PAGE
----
Mantis X hands down.
Cheap lasers for dry fire can be had on Amazon and eBay. There is plenty of software that supports lasers that ‘blink’ when the firing pin hits the back. Some calibers can be nearly impossible to find though (.357 sig). Should work in revolvers and semi autos as long as you find a round that works (38 special in 357 magnum, etc.)
And of course draw and present drills don’t require any additional equipment.
Yes, I use strikeman I have in 5.56 and 45 acp. Works great. I also use strikeman and mantis apps with it.
nice post I have been doing a lot of dry fire lately.
IMHO some of those laser ammo system are way off… the item does not fit exactly into the chamber!!! thus cocking the laser slightly to one side… works but is NOT accurate…
I’ve been using MantisX for mostly dry fire, but also at the range. Using the feedback it provides my trigger control improved a lot in dray fire, and when I went to range the improvement was noticeable.
I have been using LASRX and iTarget with a Sirt pistol and laser bullet. but I have been keeping an Eye on the Smokeless Range 2.0… The Poet Warrior recommended it.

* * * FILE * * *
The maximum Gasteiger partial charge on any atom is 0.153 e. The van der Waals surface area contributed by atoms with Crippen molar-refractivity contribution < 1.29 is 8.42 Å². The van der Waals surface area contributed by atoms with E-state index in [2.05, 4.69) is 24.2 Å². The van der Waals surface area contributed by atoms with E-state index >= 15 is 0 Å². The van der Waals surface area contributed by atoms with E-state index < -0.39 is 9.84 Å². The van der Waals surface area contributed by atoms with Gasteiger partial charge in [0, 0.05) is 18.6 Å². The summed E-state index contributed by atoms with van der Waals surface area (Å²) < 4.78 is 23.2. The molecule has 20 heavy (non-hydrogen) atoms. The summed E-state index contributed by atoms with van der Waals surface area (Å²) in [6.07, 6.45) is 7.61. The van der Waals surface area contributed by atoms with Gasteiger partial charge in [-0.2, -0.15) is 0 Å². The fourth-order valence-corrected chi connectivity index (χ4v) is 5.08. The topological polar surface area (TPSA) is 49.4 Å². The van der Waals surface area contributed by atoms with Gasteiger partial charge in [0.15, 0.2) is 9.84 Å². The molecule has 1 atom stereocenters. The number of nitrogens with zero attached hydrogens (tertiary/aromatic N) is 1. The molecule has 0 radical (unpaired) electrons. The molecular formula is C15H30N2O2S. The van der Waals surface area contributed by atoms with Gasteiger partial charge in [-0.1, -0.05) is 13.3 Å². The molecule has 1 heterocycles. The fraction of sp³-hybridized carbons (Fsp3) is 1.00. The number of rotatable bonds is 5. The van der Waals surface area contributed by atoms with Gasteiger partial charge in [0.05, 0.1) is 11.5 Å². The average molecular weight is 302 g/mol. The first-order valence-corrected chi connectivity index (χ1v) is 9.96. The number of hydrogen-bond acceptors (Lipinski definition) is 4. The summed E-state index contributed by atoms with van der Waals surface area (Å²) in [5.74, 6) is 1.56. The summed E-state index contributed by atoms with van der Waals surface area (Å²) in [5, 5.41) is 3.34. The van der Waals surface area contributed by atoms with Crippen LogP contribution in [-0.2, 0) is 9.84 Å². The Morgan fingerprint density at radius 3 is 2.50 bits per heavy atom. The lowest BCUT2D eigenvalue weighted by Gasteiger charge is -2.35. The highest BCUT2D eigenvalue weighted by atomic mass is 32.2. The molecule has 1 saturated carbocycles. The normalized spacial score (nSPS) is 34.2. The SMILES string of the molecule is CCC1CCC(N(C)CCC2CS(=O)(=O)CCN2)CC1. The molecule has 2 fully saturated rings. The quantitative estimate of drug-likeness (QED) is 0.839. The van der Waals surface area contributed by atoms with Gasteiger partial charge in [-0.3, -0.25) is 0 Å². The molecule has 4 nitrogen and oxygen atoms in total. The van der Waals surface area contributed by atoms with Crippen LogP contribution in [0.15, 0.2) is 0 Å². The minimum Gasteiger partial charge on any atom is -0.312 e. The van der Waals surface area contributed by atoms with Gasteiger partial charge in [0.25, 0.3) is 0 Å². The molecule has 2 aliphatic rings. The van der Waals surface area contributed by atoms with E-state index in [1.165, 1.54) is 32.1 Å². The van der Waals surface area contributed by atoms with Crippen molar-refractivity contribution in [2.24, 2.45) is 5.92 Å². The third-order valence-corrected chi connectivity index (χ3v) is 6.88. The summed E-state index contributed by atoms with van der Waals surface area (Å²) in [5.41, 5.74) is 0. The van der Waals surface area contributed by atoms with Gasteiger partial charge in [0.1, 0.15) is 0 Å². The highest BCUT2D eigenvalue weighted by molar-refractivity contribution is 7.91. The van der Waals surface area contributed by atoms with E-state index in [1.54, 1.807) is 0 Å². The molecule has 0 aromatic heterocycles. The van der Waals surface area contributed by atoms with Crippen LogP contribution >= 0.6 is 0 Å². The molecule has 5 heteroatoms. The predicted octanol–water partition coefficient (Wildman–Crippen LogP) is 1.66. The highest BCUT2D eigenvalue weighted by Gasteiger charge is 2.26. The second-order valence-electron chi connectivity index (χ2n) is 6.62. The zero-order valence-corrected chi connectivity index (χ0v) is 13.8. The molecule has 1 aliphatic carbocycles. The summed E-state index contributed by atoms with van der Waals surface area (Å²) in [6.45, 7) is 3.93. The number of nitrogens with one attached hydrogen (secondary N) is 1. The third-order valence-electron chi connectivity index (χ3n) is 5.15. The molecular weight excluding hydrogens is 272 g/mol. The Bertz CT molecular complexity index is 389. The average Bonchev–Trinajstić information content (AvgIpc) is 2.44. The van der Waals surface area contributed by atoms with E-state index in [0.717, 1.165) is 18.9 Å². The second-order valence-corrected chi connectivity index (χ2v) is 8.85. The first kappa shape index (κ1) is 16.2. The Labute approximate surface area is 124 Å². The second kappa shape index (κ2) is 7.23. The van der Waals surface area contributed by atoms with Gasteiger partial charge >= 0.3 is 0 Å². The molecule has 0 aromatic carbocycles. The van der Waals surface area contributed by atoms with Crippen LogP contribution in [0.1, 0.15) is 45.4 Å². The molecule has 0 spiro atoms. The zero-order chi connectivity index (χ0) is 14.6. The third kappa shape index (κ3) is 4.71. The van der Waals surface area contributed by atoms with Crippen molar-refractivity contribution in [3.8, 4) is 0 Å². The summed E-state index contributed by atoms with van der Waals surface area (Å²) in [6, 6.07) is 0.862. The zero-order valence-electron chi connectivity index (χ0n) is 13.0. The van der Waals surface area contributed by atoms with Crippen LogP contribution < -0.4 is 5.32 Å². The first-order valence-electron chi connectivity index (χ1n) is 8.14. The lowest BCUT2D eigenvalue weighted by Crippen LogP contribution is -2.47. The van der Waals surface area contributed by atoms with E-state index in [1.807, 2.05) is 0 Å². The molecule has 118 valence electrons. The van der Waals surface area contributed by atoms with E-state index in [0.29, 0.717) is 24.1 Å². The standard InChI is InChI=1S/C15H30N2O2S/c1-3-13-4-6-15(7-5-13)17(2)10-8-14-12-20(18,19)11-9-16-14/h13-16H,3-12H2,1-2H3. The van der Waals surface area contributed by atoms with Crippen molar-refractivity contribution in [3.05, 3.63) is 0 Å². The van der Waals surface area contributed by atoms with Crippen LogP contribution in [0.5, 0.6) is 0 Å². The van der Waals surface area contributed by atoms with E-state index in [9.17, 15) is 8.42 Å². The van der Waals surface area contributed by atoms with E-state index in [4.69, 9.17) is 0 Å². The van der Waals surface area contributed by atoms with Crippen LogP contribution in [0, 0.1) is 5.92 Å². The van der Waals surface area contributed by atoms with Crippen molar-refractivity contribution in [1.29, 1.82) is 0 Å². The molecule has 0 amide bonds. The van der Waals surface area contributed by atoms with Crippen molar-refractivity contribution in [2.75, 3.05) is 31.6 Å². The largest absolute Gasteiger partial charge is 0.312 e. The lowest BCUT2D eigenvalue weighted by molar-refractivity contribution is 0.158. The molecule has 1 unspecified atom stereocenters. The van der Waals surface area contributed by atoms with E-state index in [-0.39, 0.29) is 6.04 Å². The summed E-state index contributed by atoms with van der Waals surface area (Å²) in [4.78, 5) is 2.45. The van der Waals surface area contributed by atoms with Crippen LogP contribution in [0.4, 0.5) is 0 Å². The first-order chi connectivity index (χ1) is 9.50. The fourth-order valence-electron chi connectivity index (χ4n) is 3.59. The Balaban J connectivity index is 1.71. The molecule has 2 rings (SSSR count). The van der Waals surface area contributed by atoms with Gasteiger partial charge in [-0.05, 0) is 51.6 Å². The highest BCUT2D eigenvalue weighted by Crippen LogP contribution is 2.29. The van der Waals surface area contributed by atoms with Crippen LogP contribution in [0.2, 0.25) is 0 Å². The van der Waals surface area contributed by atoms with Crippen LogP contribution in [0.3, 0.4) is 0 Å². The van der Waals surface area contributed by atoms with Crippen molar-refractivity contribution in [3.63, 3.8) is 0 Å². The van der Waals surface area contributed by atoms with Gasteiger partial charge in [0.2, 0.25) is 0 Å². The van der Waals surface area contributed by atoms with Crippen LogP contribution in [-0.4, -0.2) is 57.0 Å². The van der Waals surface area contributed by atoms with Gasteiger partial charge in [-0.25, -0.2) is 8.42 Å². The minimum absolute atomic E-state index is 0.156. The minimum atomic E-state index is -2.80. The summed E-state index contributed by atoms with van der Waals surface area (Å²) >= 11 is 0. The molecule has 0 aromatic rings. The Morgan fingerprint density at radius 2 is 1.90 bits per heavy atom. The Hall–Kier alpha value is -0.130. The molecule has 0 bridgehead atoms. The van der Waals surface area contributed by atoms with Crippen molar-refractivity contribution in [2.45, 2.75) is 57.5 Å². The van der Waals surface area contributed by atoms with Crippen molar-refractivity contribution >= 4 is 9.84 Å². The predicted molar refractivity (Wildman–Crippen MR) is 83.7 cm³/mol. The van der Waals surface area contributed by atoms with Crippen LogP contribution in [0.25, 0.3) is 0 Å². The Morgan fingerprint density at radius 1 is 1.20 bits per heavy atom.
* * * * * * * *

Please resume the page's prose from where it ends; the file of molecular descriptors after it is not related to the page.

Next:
I’d like to share a little mod I made on one of my P365 mags so I could use the MantisX device more easily.
Since the P365 doesn’t have a Picatinny rail (its frame has a proprietary rail, and mine is occupied by a Lima365 laser anyway), Mantis Tech makes a Picatinny plate adapter for the magazine so their device can be attached at the bottom of the grip. But… with the mag installed, the slide locks back, of course, when it’s racked after each shot. I wasn’t crazy about having to unlock the slide every cycle.
Before & After: Magazine Slide Lock Tab Removed
So I removed the follower, filed off the slide lock tab, and then replaced it in the magazine. It works great, and makes dry firing much more enjoyable – and that means I’ll do more of it, which is a good thing.
I use the g-sight laser and app. Works great
I had a flinch shooting a new larger cal pistol. I hate dry fire drills so I bought an airsoft Sig p320 replica goes bang and tiny recoil. Still punching holes in paper and my flinch is almost gone! I think it cost just over 100. pellets and co2 are super cheap still not legal in CA lol.